Little as one knows of events in the future — for all that can be got from a comparison with other civilizations is the general form of future facts and their march through the ages — so much is certain: the forces which will sway the future are no other than those of the past. These forces are: the will of the Strong, healthy instincts, race, the will to possession and power; while justice, happiness, and peace — those dreams which will always remain dreams — hover ineffectively over them.
Further, in our own civilization since the sixteenth century it has rapidly grown more impossible for most of us to gain a general view of the ever more confusing events and situations of world politics and economics or to grasp (let alone control) the forces and tendencies at work in them. True statesmen become rarer and rarer. Most of the doings (as distinct from the events) in the history of these centuries was indeed the work of semi-experts and amateurs with luck on their side. Still, they could always rely upon the people’s instinct to back them. It is only now that this instinct has become so weak, and the voluble criticism of blithe ignorance so strong, as to make it more and more likely that a true statesman, with a real knowledge of things, will not receive this instinctive support — even at the level of grudging tolerance — but will be prevented from doing what has to be done by the opposition of all the “know-betters.” Frederick the Great experienced the first of these types of opposition; Bismarck almost fell a victim to the second. Only later generations, and not even they, can appreciate the grandeur and creativeness of such leaders. But we do have to see to it that the present confines itself to ingratitude and incomprehension and does not proceed to counteraction. Germans in particular are great at suspecting, criticizing, and voiding creative action. They have none of that historical experience and force of tradition which are congenital with English life. A nation of poets and thinkers — in the process of becoming a nation of babblers and persecutors. Every real governor is unpopular among his frightened, cowardly, and uncomprehending contemporaries. And one must be more than an “idealist” to understand even this.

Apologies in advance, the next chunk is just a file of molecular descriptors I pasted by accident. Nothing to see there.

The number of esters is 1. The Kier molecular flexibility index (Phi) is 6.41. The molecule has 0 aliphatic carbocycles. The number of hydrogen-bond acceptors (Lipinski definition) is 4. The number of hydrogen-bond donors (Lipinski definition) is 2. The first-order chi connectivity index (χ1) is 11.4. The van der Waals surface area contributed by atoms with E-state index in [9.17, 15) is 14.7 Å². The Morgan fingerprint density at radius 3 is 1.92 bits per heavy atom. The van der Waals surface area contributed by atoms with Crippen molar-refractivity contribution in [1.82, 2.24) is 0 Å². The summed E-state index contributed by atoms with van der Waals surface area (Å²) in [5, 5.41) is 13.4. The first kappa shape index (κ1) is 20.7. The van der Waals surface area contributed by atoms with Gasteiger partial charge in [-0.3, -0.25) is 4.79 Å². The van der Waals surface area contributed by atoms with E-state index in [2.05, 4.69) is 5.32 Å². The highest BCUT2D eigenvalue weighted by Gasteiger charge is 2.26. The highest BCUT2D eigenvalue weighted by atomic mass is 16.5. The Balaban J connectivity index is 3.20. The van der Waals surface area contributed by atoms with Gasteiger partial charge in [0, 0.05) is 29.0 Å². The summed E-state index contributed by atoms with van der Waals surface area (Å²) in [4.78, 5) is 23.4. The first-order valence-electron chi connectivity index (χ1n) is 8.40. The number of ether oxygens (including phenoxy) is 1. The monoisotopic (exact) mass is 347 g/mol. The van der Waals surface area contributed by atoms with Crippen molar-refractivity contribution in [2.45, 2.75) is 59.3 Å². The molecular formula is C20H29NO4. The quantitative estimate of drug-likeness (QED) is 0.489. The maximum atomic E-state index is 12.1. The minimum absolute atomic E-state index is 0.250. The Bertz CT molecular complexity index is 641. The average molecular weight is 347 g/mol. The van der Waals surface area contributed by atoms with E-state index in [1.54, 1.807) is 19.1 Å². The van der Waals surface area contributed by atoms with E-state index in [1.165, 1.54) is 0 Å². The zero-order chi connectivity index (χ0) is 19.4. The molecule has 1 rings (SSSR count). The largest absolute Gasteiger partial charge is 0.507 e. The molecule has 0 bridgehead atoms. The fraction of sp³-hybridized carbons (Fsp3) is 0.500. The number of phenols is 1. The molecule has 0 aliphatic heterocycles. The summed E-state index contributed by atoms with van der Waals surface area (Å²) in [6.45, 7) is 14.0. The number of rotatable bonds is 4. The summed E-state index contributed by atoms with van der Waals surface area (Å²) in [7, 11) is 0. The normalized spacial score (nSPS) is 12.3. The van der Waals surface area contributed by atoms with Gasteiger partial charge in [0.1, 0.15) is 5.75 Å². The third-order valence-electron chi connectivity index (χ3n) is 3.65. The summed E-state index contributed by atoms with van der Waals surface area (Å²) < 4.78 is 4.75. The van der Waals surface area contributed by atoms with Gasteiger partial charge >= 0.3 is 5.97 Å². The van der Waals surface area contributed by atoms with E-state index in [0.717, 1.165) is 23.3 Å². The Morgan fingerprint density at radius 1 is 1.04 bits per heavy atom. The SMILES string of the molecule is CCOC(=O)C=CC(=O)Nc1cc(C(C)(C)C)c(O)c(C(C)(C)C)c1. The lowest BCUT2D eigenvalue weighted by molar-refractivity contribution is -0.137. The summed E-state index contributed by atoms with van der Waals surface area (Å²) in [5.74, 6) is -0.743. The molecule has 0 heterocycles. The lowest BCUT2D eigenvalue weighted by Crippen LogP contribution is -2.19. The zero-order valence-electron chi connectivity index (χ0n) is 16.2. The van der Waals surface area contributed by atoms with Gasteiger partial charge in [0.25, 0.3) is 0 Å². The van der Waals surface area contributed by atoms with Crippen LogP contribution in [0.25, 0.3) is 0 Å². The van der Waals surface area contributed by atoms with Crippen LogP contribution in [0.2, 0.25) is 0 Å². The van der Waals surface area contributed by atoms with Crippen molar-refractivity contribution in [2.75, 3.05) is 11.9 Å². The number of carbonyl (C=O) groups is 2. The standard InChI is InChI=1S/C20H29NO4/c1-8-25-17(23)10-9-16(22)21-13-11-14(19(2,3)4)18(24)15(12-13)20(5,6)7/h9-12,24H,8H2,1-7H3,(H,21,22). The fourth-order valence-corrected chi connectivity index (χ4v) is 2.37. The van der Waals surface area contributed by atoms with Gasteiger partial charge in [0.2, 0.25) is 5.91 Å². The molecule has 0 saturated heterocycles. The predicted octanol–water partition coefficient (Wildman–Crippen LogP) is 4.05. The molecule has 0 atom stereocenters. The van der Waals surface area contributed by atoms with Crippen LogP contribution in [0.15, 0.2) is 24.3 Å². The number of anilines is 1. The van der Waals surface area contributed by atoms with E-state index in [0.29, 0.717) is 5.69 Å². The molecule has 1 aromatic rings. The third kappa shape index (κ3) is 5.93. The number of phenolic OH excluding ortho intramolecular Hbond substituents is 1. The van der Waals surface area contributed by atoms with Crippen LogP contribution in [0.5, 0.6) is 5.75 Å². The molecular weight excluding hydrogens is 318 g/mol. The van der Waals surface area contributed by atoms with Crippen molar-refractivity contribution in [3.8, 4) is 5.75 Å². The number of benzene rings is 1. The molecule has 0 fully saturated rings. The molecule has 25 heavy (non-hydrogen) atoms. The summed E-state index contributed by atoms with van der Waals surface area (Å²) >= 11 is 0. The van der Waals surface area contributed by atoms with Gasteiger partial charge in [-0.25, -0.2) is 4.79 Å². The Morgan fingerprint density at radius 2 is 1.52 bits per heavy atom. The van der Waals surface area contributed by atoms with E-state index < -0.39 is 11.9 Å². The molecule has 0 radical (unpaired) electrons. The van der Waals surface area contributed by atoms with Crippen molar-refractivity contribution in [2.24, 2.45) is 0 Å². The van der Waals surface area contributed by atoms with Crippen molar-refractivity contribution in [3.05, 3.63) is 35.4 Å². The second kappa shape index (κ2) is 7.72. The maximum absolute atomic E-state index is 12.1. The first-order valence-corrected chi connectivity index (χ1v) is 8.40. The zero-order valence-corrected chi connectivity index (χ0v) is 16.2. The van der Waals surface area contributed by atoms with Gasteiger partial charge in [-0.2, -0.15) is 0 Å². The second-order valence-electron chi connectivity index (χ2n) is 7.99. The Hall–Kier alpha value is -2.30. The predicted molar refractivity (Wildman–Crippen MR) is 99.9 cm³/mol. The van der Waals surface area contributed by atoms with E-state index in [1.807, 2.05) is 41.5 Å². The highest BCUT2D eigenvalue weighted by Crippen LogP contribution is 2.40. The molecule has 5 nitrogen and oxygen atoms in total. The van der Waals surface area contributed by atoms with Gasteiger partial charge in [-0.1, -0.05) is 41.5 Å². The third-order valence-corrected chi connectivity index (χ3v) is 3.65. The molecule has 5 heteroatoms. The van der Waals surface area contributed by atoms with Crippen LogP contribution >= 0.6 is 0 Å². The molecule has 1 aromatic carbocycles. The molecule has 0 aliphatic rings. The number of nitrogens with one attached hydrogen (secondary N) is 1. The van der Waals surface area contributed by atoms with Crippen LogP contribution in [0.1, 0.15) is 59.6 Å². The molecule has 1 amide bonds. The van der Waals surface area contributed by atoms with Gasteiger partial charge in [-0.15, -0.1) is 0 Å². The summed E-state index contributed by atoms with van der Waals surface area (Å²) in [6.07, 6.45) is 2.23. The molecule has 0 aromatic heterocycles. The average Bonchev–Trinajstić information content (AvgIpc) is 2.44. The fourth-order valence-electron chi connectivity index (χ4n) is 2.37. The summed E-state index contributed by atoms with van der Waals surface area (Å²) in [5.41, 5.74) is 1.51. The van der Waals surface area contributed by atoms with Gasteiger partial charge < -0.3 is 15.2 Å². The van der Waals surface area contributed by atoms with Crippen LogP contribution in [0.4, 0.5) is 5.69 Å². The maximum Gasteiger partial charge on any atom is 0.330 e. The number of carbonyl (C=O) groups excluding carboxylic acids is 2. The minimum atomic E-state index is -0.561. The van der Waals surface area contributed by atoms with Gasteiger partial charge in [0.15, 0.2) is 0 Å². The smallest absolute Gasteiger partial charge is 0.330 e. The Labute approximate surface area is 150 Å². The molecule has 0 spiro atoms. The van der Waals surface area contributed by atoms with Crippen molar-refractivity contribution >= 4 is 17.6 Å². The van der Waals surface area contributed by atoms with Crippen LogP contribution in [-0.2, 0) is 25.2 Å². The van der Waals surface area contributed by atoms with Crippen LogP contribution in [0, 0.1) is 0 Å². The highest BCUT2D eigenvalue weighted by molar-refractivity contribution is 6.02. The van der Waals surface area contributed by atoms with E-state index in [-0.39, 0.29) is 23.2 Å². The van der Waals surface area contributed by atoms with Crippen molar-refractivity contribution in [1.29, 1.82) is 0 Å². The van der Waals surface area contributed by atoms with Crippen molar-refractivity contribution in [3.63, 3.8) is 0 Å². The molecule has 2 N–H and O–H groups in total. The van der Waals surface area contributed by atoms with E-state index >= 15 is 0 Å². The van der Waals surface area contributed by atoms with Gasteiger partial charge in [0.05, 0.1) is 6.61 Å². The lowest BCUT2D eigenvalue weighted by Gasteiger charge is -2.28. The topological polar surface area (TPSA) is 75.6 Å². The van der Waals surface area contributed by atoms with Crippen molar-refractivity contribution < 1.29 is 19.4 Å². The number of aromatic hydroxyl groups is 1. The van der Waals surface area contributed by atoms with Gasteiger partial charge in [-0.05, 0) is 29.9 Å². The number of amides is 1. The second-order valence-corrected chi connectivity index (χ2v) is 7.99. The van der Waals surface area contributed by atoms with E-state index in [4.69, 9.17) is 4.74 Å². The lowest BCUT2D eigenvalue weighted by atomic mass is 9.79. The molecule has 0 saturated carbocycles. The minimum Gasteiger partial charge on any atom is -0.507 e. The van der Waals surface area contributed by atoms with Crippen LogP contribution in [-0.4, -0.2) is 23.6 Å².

We are still in the Age of Rationalism, which began in the eighteenth century and is now rapidly nearing its close. We all are its creatures whether we know and wish it or not. The word is familiar enough, but who knows how much it implies? It is the arrogance of the urban intellect, which, detached from its roots and no longer guided by strong instinct, looks down with contempt on the full-blooded thinking of the past and the wisdom of ancient peasant stock. It is the period in which everyone can read and write and therefore must have his say and always “knows better.” This type of mind is obsessed by concepts — the new gods of the Age — and it exercises its wits on the world as it sees it. “It is no good,” it says; “we could make it better; here goes, let us set up a program for a better world!” Nothing could be easier for persons of intelligence, and no doubt seems to be felt that this world will then materialize of itself. It is given a label, “Human Progress,” and now that it has a name, it is. Those who doubt it are narrow reactionaries, heretics, and, what is worse, persons devoid of democratic virtue: away with them! In this wise the fear of reality was overcome by intellectual arrogance, the darkness that comes from ignorance of all things of life, spiritual poverty, lack of reverence, and, finally, world-alien stupidity — for there is nothing stupider than the rootless urban intelligence. In English offices and clubs it used to be called common sense; in French salons, esprit; in German philosophers’ studies, Pure Reason. The shallow optimism of the cultural philistine is ceasing to fear the elemental historical facts and beginning to despise them. Every “know-better” seeks to absorb them in his scheme (in which experience has no part), to make them conceptually more complete than actually they are, and to subordinate them to himself in his mind because he has not livingly experienced them, but only perceived them.